There can be multiple barriers to colorectal cancer (CRC) screening. However, there are several ways to overcome challenges and barriers related to screening, speakers said during a presentation at JADPRO Live, the Annual APSHO Meeting.
Tammy Triglianos, DNP, ANP-BC, AOCNP, of the University of North Carolina Lineberger Comprehensive Cancer Center, and Mary B. Morgan, MSN, ANP-BC, AOCN, of the Harold C. Simmons Comprehensive Cancer Center at University of Texas Southwestern Medical Center, delivered the presentation, which was titled “Optimizing the Care of Patients with Colorectal Cancer in Clinical Practice.”
Ms. Morgan spoke about the importance of screening and how providers in the community settings can ensure patients get the appropriate recommendations for screening.
“I think it’s really important for us to keep in mind to check on our other patients—whether they’re being treated for breast cancer or [genitourinary] cancer—to make sure they’re still up to date on their colorectal cancer screening,” Ms. Morgan said. “Oftentimes, when patients are coming to us for treatment or surveillance, they’re not following up with their primary care provider, so they’re not getting that recommendation from them, and it’s falling through the cracks.”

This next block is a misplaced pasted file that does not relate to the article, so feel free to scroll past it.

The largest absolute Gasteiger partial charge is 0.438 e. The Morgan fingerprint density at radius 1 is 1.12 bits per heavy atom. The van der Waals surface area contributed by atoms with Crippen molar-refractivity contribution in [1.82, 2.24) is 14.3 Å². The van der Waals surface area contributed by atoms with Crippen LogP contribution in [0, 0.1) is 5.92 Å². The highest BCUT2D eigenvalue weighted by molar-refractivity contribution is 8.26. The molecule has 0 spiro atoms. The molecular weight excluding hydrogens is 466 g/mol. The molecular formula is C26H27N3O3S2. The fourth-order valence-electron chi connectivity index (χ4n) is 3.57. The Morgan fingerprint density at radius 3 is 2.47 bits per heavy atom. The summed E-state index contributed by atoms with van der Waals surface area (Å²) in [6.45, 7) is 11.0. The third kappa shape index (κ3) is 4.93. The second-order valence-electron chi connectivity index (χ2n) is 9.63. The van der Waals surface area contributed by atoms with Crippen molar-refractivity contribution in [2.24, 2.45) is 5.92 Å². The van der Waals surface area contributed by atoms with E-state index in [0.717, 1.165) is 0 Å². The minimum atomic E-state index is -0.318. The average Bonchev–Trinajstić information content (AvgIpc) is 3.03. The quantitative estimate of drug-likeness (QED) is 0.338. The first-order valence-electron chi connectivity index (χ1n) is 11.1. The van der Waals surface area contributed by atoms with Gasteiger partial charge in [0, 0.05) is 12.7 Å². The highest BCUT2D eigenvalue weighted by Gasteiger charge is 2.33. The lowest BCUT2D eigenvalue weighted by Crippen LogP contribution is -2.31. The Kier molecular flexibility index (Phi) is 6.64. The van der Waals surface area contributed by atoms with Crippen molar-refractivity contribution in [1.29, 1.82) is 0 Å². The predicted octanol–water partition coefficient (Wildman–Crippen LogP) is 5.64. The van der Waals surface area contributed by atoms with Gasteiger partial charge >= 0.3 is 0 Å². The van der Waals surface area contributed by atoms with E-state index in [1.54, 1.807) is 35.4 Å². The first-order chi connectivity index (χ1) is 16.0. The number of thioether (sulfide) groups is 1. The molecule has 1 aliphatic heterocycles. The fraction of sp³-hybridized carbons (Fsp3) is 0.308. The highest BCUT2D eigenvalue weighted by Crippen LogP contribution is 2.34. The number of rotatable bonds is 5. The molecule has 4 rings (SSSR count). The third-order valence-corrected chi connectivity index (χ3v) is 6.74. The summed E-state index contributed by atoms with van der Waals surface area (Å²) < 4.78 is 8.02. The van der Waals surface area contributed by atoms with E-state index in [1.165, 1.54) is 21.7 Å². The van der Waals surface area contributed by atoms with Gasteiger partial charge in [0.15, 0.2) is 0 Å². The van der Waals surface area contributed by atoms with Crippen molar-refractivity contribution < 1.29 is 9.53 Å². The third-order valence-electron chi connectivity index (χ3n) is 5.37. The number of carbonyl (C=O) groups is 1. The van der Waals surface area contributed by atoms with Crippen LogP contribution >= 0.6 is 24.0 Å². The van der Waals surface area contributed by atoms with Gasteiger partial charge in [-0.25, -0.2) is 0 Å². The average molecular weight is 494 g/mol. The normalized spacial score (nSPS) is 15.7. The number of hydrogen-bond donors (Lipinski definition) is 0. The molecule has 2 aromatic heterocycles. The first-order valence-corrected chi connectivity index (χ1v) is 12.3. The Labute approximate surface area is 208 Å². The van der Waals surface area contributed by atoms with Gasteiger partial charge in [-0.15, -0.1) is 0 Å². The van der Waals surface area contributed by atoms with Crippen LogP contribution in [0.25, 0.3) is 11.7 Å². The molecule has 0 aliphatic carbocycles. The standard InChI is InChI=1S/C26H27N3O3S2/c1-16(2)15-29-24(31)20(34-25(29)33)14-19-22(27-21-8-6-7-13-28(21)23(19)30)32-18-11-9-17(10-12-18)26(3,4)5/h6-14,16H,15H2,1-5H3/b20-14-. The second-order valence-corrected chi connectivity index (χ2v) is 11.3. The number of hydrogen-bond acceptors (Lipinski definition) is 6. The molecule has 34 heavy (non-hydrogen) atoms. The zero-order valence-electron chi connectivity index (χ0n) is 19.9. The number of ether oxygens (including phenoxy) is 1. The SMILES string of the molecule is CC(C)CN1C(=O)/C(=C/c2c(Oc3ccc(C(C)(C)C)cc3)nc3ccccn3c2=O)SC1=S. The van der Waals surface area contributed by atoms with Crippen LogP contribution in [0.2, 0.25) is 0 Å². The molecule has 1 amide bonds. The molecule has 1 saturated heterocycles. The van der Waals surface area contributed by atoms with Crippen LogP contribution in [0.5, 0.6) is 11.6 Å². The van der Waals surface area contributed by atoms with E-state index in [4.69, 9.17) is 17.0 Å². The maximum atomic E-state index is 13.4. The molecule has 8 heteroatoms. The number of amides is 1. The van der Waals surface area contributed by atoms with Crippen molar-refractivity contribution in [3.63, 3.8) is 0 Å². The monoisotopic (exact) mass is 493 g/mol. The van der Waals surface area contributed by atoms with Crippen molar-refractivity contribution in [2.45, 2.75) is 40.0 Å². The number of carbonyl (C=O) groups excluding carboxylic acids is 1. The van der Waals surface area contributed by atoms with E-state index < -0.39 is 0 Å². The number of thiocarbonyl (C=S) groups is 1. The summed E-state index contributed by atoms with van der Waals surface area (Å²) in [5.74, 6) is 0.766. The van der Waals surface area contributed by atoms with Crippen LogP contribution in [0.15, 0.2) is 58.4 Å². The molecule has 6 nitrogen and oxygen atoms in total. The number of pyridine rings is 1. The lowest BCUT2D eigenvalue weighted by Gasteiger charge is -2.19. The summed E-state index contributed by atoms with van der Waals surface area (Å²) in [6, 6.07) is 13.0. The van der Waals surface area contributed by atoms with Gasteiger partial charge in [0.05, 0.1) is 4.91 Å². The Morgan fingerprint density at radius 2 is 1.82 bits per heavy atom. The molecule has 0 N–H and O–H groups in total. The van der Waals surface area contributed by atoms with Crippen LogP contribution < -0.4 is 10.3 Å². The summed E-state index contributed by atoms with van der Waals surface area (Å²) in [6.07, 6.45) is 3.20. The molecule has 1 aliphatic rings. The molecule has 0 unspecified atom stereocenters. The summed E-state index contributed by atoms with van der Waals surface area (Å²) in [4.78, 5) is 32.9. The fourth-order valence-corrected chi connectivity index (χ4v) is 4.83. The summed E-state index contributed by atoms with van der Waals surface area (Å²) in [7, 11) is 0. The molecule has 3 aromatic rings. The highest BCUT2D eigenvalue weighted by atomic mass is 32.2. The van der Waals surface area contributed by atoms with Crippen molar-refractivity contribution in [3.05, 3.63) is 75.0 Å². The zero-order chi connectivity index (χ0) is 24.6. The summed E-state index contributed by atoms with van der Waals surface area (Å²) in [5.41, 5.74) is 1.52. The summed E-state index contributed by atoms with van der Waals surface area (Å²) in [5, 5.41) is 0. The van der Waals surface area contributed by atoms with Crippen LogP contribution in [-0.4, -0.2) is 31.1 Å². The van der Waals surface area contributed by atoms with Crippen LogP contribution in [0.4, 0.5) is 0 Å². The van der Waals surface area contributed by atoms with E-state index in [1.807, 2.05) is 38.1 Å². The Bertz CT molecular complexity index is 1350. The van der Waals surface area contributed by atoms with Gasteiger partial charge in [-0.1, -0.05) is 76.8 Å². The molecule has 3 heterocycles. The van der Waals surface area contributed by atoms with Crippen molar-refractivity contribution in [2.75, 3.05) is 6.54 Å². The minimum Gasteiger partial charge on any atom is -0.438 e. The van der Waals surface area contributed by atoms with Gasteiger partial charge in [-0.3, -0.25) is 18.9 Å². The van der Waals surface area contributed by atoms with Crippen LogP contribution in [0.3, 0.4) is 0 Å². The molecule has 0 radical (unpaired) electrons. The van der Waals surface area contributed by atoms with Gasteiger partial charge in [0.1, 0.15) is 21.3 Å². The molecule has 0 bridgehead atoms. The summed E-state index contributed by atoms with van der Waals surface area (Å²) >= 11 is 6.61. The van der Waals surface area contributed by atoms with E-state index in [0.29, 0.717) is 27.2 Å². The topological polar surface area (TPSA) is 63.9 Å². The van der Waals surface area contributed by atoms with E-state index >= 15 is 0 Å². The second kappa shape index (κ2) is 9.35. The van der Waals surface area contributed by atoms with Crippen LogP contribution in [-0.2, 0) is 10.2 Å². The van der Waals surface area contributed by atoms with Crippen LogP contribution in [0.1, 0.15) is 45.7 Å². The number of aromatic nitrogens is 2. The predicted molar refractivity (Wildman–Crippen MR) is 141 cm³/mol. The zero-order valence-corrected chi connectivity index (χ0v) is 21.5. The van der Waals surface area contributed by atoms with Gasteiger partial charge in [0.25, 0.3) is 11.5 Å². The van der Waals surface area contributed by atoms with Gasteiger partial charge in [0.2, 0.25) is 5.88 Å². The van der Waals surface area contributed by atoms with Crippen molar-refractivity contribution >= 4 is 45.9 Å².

Ms. Morgan explained what she sees as the “important take-home message” about CRC screening for providers who work in the community setting: “You still need to maintain those routine health care maintenance [recommendations] for your regular patients, because sometimes you are the only provider they see.”
Dr. Triglianos said it’s critical to understand the multiple barriers and challenges that patients can face in terms of screening for CRC. For example, she said that transportation and time off work are common obstacles for many patients. In cases where there are barriers to screening, she recommends presenting alternatives to coloscopies, such as a fecal immunochemical test. Dr. Triglianos also spoke about the importance of patient education on CRC screening.
“Nurses and nurse practitioners are one of the most trusted medical professions, so I think having communication and talking with our patients about the importance, the ‘why?’ behind the test and explaining it [is important],” she said.